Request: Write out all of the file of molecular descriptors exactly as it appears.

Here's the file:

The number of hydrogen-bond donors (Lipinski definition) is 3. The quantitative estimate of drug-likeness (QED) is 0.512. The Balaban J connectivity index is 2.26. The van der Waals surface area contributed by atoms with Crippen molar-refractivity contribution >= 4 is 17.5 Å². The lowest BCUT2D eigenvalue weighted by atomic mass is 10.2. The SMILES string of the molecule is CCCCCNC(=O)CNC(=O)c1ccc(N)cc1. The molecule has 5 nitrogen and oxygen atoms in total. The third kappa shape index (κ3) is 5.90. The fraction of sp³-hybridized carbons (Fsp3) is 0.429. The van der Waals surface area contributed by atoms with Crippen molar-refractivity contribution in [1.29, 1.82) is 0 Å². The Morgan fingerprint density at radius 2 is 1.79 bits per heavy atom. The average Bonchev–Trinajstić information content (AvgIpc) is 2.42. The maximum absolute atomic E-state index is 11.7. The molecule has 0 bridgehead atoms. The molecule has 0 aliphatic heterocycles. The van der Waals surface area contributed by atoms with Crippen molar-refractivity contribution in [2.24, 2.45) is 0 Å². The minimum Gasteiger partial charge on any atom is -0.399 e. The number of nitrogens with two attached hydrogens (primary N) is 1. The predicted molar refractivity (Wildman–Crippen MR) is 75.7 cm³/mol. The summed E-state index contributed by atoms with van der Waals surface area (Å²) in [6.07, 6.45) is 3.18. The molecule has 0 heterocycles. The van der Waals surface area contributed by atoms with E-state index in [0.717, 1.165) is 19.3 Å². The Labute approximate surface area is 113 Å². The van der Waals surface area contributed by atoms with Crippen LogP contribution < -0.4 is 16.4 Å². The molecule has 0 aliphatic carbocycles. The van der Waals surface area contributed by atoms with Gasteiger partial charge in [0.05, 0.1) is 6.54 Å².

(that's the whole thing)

The number of hydrogen-bond donors (Lipinski definition) is 3. The quantitative estimate of drug-likeness (QED) is 0.512. The Balaban J connectivity index is 2.26. The van der Waals surface area contributed by atoms with Crippen molar-refractivity contribution >= 4 is 17.5 Å². The lowest BCUT2D eigenvalue weighted by atomic mass is 10.2. The SMILES string of the molecule is CCCCCNC(=O)CNC(=O)c1ccc(N)cc1. The molecule has 5 nitrogen and oxygen atoms in total. The third kappa shape index (κ3) is 5.90. The fraction of sp³-hybridized carbons (Fsp3) is 0.429. The van der Waals surface area contributed by atoms with Crippen molar-refractivity contribution in [1.29, 1.82) is 0 Å². The Morgan fingerprint density at radius 2 is 1.79 bits per heavy atom. The average Bonchev–Trinajstić information content (AvgIpc) is 2.42. The maximum absolute atomic E-state index is 11.7. The molecule has 0 bridgehead atoms. The molecule has 0 aliphatic heterocycles. The van der Waals surface area contributed by atoms with Crippen molar-refractivity contribution in [2.24, 2.45) is 0 Å². The minimum Gasteiger partial charge on any atom is -0.399 e. The number of nitrogens with two attached hydrogens (primary N) is 1. The predicted molar refractivity (Wildman–Crippen MR) is 75.7 cm³/mol. The summed E-state index contributed by atoms with van der Waals surface area (Å²) in [6.07, 6.45) is 3.18. The molecule has 0 heterocycles. The van der Waals surface area contributed by atoms with E-state index in [0.717, 1.165) is 19.3 Å². The Labute approximate surface area is 113 Å². The van der Waals surface area contributed by atoms with Crippen LogP contribution < -0.4 is 16.4 Å². The molecule has 0 aliphatic carbocycles. The van der Waals surface area contributed by atoms with Gasteiger partial charge in [0.05, 0.1) is 6.54 Å².